Little Light: The Scottish-Jordanian Puppet Show

The Skinny chats to Symon MacIntyre from Vision Mechanics and Razan Mbaideen from Haya Cultural Centre, Amman about their first collaboration, a new children’s show called Little Light, now touring across Scotland

Feature by Amy Taylor | 02 Apr 2018
  • Little Light

The story behind the creation of Little Light, the first collaboration between Scottish theatre company Vision Mechanics and the Haya Cultural Centre in Jordan begins with a bit of coincidence and a sprinkle of luck. Brought over to Scotland as part of a British Council trip, the director of the institute had been educated in Edinburgh, and was looking to start a puppet company back home in Amman, Jordan, which is where Vision Mechanics stepped in.

“I like to think that we were the right people for the job, because we have some experience of working abroad and creating shows, which we knew would come in useful when working with Haya Cultural Centre and matching their expectations with their needs,” explains Vision Mechanics' Symon MacIntyre.

The centre had wanted to create a puppet company for nearly two years, and for Razan Mbaideen, whom MacIntyre describes as a “cultural sponge” thanks to her decision to attend as much theatre as possible in Edinburgh, and also her incredible ability to blag her way backstage – “I fit in anywhere,” she smiles – the experience has been a very positive one. “It’s fun to work with a company that has that much experience in puppetry and in theatre productions, it’s such a good experience to share our theatre and our culture.”

“We’ve created a show that’s a collaboration between two cultures which have very different ideas of what theatre is and can do in Jordan’s theatre,” begins Macintyre. “We’ve worked with two performers who knew very little about puppetry, and we’ve given them the skills and the tools – that’s come from our side. But they learned them very quickly because they do have performance skills and they are very adept at picking up new ideas and they’re keen, they’re so keen to create something.”

What they created, Little Light, is a children's play with puppets but without words. Featuring two performers, it tells the story of a little boy, a dog and a fallen star and the adventures the trio have trying to get the star back into the sky. The story, created by MacIntyre, was based on his experiences in Amman, which was dominated by 40 degree heat, and the memory of going inside to escape the heat where it occurred to him that in order to keep cool, you had to sacrifice the light.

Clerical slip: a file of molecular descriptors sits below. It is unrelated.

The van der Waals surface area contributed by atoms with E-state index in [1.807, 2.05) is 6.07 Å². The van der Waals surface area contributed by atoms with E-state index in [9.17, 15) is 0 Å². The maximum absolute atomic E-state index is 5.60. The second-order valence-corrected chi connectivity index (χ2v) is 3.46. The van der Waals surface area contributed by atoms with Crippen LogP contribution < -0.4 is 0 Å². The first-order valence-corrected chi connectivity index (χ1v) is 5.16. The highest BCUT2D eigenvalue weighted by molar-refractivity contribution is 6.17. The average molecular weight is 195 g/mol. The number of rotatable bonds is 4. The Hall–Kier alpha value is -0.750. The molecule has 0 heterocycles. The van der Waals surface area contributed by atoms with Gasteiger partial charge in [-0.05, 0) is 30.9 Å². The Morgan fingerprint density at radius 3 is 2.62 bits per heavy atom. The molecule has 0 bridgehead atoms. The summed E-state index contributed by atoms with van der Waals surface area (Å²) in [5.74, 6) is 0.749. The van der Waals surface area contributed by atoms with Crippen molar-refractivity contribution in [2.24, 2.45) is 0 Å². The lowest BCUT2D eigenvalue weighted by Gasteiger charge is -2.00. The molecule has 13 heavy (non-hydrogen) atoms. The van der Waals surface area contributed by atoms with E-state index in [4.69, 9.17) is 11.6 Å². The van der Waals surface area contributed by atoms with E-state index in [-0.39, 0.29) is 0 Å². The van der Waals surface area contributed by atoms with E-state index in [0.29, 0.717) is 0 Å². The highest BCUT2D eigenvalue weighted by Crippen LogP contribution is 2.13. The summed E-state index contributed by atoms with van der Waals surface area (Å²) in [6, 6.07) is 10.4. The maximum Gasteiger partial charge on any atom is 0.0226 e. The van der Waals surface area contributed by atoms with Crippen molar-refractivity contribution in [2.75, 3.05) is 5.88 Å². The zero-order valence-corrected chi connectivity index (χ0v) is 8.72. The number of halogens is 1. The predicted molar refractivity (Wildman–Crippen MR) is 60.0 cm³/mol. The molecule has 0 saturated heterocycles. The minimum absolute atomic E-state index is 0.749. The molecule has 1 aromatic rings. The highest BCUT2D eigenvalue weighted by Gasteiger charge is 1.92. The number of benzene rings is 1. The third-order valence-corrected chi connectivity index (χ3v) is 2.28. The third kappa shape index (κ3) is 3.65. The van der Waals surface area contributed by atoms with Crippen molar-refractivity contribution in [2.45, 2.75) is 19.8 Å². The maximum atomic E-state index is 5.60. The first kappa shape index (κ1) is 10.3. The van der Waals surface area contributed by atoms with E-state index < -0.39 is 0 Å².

“I think one of the things that strikes me when I go to very hot countries is, when you try to escape the heat, you try to escape the light as well – you create shaded, cool spaces to be in. Within those spaces, we’ve brought this little light, that then expands, so we’ve created our own shaded spaces in this fake tent that was inspired by all the tents that were used by nomadic people in these areas,” explains MacIntyre.

The tent, as Mbaideen explains, is also a character. “We use it for the characters as well. The tent fits 60 people – 40 kids and 20 adults. The play will be around you all the time, so it’s like magic happening, all the time.”

This magic is currently touring the Highlands and Islands of Scotland, and touring is something that both companies feel very strongly about, as MacIntyre explains. “Touring is an essence of what the arts should be. It’s all very well having the theatres – and I’m very lucky in Edinburgh, I get to see a lot of theatre – but what we take out to all those bits of Scotland that no reviewers ever get to anymore because budgets are tight, that money for touring is the most important thing.”


Little Light is currently touring across Scotland, for further information visit visionmechanics.org